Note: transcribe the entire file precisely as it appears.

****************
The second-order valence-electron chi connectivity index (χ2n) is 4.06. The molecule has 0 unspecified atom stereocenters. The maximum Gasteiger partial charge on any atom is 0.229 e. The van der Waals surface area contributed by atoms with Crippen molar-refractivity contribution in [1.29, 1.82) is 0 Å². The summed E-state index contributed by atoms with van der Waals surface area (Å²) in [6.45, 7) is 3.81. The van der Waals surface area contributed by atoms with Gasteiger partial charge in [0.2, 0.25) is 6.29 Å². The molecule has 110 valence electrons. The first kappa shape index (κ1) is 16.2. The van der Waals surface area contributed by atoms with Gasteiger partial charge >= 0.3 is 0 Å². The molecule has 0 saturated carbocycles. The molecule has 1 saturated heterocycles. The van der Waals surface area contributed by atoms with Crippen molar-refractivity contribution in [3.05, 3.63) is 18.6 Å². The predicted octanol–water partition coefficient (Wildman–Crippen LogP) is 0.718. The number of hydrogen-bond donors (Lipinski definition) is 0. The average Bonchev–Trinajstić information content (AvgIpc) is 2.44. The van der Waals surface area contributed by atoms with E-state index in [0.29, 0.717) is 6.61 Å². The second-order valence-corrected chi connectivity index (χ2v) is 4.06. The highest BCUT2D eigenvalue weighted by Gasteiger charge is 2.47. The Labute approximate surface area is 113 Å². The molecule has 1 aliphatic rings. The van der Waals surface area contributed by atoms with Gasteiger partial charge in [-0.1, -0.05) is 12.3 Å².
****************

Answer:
The second-order valence-electron chi connectivity index (χ2n) is 4.06. The molecule has 0 unspecified atom stereocenters. The maximum Gasteiger partial charge on any atom is 0.229 e. The van der Waals surface area contributed by atoms with Crippen molar-refractivity contribution in [1.29, 1.82) is 0 Å². The summed E-state index contributed by atoms with van der Waals surface area (Å²) in [6.45, 7) is 3.81. The van der Waals surface area contributed by atoms with Gasteiger partial charge in [0.2, 0.25) is 6.29 Å². The molecule has 110 valence electrons. The first kappa shape index (κ1) is 16.2. The van der Waals surface area contributed by atoms with Gasteiger partial charge >= 0.3 is 0 Å². The molecule has 0 saturated carbocycles. The molecule has 1 saturated heterocycles. The van der Waals surface area contributed by atoms with Crippen molar-refractivity contribution in [3.05, 3.63) is 18.6 Å². The predicted octanol–water partition coefficient (Wildman–Crippen LogP) is 0.718. The number of hydrogen-bond donors (Lipinski definition) is 0. The average Bonchev–Trinajstić information content (AvgIpc) is 2.44. The van der Waals surface area contributed by atoms with E-state index in [0.29, 0.717) is 6.61 Å². The second-order valence-corrected chi connectivity index (χ2v) is 4.06. The highest BCUT2D eigenvalue weighted by Gasteiger charge is 2.47. The Labute approximate surface area is 113 Å². The molecule has 1 aliphatic rings. The van der Waals surface area contributed by atoms with Gasteiger partial charge in [-0.1, -0.05) is 12.3 Å².